Bunnies love carrots and many humans do too! But is it safe for you to enjoy them with histamine intolerance? Are carrots low in histamine?
For decades now, we have heard a lot about the importance of eating vegetables and not enough people are getting the message. According to the Centers for Disease Control and Prevention, only about 10 % of the American population gets enough fruits and vegetables daily (at least 5 servings per day). That means 9 out of 10 are falling short. (1)
Only plant-based foods contain significant fiber and if you aren’t eating some fruits and vegetables or other plant-based foods, you’re probably not get enough fiber either. The average person consumes around half of the recommended amount of fiber.(2) That’s a serious fiber shortfall!
Fortunately, there are many low-histamine vegetables you can enjoy on a low-histamine diet but there are exceptions. However, you’re a little different than someone else with histamine intolerance, and you may have other food sensitivities and intolerances that make even a low-histamine vegetable hard for you to enjoy. Now, let’s explore the question: are carrots low in histamine?
Carrots, Histamine, and Histamine Intolerance
If you love carrots, you’re in luck. This crunchy, orange veggie is low in histamine, one type of biogenic amine that can trigger histamine intolerance symptoms. Another consideration is whether carrots contain other biogenic amines that can also trigger histamine sensitivity symptoms. Some of the most common biogenic amines from food sources include agmatine, spermidine, spermine, cadaverine, and putrescine.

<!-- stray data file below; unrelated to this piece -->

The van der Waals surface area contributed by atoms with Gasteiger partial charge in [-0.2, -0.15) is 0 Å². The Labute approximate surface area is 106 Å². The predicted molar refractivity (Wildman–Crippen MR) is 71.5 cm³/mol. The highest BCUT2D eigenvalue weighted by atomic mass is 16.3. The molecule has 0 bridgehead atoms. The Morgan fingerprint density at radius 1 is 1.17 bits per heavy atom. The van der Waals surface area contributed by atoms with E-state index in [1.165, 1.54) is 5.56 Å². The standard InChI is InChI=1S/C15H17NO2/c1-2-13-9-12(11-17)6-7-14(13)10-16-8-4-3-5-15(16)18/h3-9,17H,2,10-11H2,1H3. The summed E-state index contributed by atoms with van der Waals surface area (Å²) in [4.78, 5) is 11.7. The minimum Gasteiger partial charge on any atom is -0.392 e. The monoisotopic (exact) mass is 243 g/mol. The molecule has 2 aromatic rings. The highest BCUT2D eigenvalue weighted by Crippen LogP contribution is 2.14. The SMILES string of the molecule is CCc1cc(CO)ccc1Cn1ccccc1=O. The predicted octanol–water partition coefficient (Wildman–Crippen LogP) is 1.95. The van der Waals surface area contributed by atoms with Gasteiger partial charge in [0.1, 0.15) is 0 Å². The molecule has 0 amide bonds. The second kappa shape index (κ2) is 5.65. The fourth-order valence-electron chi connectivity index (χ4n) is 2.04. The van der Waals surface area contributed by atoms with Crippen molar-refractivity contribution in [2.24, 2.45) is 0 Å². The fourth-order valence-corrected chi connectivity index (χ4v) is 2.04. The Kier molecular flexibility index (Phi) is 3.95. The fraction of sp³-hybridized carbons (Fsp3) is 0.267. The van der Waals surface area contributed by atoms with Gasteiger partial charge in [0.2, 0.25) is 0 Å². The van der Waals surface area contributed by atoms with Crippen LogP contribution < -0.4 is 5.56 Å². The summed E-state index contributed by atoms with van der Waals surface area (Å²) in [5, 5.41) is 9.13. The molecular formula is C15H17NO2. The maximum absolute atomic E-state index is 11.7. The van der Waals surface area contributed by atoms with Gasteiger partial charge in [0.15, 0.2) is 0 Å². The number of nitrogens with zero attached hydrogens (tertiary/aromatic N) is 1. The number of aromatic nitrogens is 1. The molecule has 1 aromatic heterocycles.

Fortunately, carrots do not appear to be high in biogenic amines, meaning it’s unlikely they’ll increase your body’s histamine burden or worsen histamine intolerance symptoms. The most common biogenic amine in fresh vegetables is putrescine, a mildly toxic amine that occurs in small amounts in all living things. (3)
Some studies find that storing vegetables, including carrots, for periods of time leads to higher levels of biogenic amines, including putrescine. So, don’t buy carrots, toss them in the crisper, and forget about them. If you have histamine intolerance, use them within a day or two after purchasing them and look for the freshest ones at the supermarket.
If you can’t use carrots quickly, it’s safer to buy frozen carrots. Manufacturers of frozen vegetables, freeze their veggies right after harvest, before bacteria can accumulate on carrots and produce biogenic amines. Freezing carrots prevents biogenic amine producing bacteria from building up and producing biogenic amines like putrescine.
Are Carrots Low in Histamine: Does How You Cook Them Matter?
Another interesting question is how cooking affects the histamine content of vegetables including carrots. One study found that grilled and fried vegetables have higher levels of histamine than raw vegetables. (4) So, it’s best to avoid these cooking methods if you want the lowest histamine carrot dish possible.
You may have encountered sources who say that boiling reduces the histamine content of vegetables. At least in this study, boiling either had no effect on the histamine content of vegetables or slightly reduced it. (4)
Another thing to know about histamine and carrots is that you shouldn’t save carrots in the refrigerator as leftovers to eat later. As a general rule with histamine intolerance, the fresher the food, the safer it is.
When you save foods for later, bacteria that produce biogenic amines will increase. So, low-histamine foods as leftovers could trigger histamine intolerance symptoms.
Enjoy the Nutritional Benefits of Low-Histamine Carrots
Carrots are a nutritional powerhouse. Being a root vegetable, you’re probably most familiar with the orange variety of carrot, known for being high in beta-carotene, an anti-inflammatory nutrient and precursor to vitamin A. (6) Beta-carotene is linked with heart an eye and immune health. (7)